- McNamara and Sutton were suspended following their reds against Motherwell; Healy, Riseth and Shields dropped out of the squad with Boyd and Petrov coming back and Stubbs recovered from injury.
ReviewA second half fight-back from being a goal down to win the match, this was a gutsy performance and an indication of better things to come.
Gould, Stubbs, Valgaeren, Boyd (Mjallby 46), Mahe, Lambert, Moravcik, Petrov, Petta, Larsson, Johnson.
Subs Not Used: Kerr, Berkovic, Burchill, Tebily.
Goals: Larsson 50, Johnson 72.
Yellows: Petrov, Petta, Stubbs, Lambert. (Celtic)
Marshall, MacPherson, Dindeleux, Hessey, Baker, Canero, Holt, Mahood (Cocard 85), Fowler (Vareille 40), McCoist (Wright 77), McLaren.
Subs Not Used: Meldrum, Hay.
Goals: McLaren 17.
Yellows: McLaren, Baker. (Kilmarnock)
Red Card: Baker (89). (Kilmarnock)
Referee: Kenny Clark (Scotland).
- Match Report (see below)
|Shots on Target||10||4|
All's will that ends well at ParkheadThe Scotsman 14/08/2000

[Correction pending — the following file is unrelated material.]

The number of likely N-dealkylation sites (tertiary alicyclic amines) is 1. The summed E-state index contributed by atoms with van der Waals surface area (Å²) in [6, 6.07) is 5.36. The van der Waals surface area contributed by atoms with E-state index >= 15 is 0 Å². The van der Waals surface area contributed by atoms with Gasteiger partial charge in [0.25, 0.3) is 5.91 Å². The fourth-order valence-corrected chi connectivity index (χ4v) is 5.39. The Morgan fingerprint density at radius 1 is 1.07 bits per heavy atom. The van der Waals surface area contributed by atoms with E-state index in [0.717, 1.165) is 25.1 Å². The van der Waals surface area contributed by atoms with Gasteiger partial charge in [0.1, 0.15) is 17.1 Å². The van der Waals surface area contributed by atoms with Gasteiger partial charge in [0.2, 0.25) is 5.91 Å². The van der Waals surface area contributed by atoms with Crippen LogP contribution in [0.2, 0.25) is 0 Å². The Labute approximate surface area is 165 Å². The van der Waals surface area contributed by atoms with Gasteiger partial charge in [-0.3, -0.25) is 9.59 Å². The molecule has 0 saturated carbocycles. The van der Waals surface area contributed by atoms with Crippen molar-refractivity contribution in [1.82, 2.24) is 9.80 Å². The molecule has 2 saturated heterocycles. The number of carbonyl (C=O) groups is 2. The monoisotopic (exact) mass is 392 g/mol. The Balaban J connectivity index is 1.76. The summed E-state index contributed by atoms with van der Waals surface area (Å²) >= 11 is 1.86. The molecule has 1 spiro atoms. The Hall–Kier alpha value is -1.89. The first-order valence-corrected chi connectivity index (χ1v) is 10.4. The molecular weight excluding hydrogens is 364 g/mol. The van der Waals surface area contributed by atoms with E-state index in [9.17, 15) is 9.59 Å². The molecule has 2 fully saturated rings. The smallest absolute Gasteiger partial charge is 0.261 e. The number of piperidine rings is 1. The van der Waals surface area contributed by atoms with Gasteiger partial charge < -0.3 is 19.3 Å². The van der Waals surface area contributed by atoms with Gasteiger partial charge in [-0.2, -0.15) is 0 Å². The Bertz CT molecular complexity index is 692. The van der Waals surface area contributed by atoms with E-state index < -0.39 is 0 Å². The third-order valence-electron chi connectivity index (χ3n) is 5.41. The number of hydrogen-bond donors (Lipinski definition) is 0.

Glenn Gibbons at Parkhead
Celtic 2 Kilmarnock 1
CELTIC have had to shed too much sweat in securing three single-goal victories in league matches so far to attract eulogies which include words such as scintillating or exhilarating, but they have demonstrated a refusal to submit to adversity which distinguishes them from the team who, last season, had "Spineless" as a middle name.
This latest performance was a tribute to their will, coming from behind with second-half goals from Henrik Larsson and Tommy Johnson after the reinvigorated Andy McLaren's wonderful strike had given Kilmarnock an advantage, which was entirely merited.